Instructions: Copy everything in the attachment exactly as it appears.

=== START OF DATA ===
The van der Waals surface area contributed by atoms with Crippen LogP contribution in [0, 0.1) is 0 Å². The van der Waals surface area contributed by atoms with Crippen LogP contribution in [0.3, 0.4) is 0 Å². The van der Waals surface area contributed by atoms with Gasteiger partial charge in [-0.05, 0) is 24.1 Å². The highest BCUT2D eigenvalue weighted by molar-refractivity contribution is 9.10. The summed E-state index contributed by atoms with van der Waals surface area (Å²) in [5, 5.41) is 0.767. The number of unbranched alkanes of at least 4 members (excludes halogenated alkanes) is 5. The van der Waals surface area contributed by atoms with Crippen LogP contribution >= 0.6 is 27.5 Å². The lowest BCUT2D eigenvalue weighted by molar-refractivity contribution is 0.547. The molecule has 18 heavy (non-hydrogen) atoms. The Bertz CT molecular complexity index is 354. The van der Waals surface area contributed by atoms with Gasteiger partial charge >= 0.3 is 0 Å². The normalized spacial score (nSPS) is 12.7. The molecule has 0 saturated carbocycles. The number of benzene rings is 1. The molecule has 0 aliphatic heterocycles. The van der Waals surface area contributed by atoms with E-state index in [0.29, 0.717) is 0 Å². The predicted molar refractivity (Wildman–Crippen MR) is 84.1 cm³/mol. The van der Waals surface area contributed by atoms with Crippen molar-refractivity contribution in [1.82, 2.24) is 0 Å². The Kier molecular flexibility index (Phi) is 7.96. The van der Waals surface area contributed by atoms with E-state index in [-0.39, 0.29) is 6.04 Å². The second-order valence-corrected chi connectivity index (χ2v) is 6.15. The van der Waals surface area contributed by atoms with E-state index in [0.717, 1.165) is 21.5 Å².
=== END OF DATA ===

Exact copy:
The van der Waals surface area contributed by atoms with Crippen LogP contribution in [0, 0.1) is 0 Å². The van der Waals surface area contributed by atoms with Crippen LogP contribution in [0.3, 0.4) is 0 Å². The van der Waals surface area contributed by atoms with Gasteiger partial charge in [-0.05, 0) is 24.1 Å². The highest BCUT2D eigenvalue weighted by molar-refractivity contribution is 9.10. The summed E-state index contributed by atoms with van der Waals surface area (Å²) in [5, 5.41) is 0.767. The number of unbranched alkanes of at least 4 members (excludes halogenated alkanes) is 5. The van der Waals surface area contributed by atoms with Crippen LogP contribution >= 0.6 is 27.5 Å². The lowest BCUT2D eigenvalue weighted by molar-refractivity contribution is 0.547. The molecule has 18 heavy (non-hydrogen) atoms. The Bertz CT molecular complexity index is 354. The van der Waals surface area contributed by atoms with Gasteiger partial charge >= 0.3 is 0 Å². The normalized spacial score (nSPS) is 12.7. The molecule has 0 saturated carbocycles. The number of benzene rings is 1. The molecule has 0 aliphatic heterocycles. The van der Waals surface area contributed by atoms with E-state index in [0.29, 0.717) is 0 Å². The predicted molar refractivity (Wildman–Crippen MR) is 84.1 cm³/mol. The van der Waals surface area contributed by atoms with Crippen molar-refractivity contribution in [1.82, 2.24) is 0 Å². The Kier molecular flexibility index (Phi) is 7.96. The van der Waals surface area contributed by atoms with E-state index in [-0.39, 0.29) is 6.04 Å². The second-order valence-corrected chi connectivity index (χ2v) is 6.15. The van der Waals surface area contributed by atoms with E-state index in [0.717, 1.165) is 21.5 Å².